There are a number of ways to measure a school's performance. One approach is to rate schools on the basis of some value-added measure, following the same students over time to gauge improvements in their performance. A handful of states, including North Carolina now and Florida next year, have implemented or are planning to implement a value-added system for school accountability. This type of solution is popular with economists because it attempts to deal with an important and vexing identification problem: whether high-performing students are doing well because their school is excellent or because of other factors, for example, family background. Of course, the same question can be asked about low-performing students. By following the same students over time, the analyst can isolate more clearly--although still imperfectly--the component of students' test scores that is most likely attributable to the school.
An alternative approach uses so-called "status" scores to measure school performance. Status scores can take many forms. They may simply be average test scores, or they may measure the fraction of a school's students who achieve some level of proficiency. Likewise, they may assess schools on the basis of their performance in a single year, or they may rate schools on changes in average test scores from one year to the next or the percent of their students who attain competency. Florida's current accountability system and those of several other states follow this latter model. The appeal of status scores--particularly those measures that are based on the fraction of students who attain some threshold--comes from the popular notion that schools should bring all students to an adequate level of performance.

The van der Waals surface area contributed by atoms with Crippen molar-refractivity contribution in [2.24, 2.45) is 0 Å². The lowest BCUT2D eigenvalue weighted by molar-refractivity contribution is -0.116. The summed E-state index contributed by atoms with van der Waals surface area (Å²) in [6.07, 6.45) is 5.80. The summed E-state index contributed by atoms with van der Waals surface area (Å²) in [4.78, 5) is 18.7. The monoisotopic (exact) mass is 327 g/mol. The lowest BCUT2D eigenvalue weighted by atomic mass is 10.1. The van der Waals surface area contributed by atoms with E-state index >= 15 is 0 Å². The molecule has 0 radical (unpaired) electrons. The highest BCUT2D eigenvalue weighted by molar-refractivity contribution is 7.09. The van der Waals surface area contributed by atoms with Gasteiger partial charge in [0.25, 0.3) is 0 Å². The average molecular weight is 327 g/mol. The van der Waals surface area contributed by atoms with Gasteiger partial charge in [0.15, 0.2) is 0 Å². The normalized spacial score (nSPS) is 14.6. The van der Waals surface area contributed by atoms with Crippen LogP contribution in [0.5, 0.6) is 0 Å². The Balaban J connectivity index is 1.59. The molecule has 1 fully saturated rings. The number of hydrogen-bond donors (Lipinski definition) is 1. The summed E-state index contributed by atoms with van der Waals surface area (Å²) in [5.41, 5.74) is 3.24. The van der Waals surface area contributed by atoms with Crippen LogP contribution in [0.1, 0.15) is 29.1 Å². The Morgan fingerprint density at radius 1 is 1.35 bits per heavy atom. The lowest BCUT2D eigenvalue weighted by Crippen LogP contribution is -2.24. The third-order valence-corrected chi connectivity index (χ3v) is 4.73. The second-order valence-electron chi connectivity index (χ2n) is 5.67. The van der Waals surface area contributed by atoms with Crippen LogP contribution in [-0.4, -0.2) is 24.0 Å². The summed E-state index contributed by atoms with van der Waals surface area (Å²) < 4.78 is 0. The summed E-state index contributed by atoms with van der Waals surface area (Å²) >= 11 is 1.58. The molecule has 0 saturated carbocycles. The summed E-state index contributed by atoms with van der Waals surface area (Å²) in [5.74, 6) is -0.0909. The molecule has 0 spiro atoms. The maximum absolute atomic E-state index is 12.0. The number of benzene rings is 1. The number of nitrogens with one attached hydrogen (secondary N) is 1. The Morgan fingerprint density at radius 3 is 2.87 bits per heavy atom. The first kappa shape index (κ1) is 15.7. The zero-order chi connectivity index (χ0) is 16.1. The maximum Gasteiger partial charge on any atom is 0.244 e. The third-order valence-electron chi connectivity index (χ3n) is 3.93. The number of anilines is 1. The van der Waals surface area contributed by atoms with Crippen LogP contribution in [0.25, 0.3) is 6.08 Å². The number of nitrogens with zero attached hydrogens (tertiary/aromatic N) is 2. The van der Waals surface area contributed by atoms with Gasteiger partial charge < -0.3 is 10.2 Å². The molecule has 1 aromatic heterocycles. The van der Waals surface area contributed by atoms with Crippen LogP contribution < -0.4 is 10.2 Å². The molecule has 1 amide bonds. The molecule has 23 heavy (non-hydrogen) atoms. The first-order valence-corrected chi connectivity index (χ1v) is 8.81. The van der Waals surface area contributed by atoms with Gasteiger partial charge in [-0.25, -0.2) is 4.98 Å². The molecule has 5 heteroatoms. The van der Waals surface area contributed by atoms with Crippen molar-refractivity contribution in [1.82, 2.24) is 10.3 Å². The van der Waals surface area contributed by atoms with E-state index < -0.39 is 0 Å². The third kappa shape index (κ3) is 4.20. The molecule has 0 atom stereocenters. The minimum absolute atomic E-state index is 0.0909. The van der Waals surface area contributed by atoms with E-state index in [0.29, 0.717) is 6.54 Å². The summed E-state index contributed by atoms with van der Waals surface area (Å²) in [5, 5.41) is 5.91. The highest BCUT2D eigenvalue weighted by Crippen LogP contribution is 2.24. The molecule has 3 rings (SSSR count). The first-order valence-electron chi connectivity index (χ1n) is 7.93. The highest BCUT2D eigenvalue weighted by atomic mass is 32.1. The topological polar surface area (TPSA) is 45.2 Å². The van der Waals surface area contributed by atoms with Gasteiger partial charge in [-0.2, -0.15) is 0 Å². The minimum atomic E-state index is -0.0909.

The accountability system that is currently being discussed in Congress is a hybrid of the status and value-added approaches. While the House and Senate education bills vary in their definition of adequate yearly progress, both propose to assess schools on the basis of improvements in their status scores--here, the fraction of students who attain a specific level of proficiency--from one year to the next. The House bill requires that a school be on a pace to have 100 percent of its students proficient within 12 years and rates each school on the basis of its making sufficient annual gains in proficiency to reach this goal. The Senate bill requires that schools increase the number of students in every subgroup who meet proficiency requirements by at least 1 percentage point. In another subtle distinction between the House and Senate bills, the Senate would assess schools on a rolling-average basis rather than solely on year-to-year changes in the percentage of proficient students. As mentioned above, Kane, Staiger, and Geppert estimate that even under the less stringent Senate version, an overwhelming majority of schools would fail to make adequate yearly progress as it is currently defined.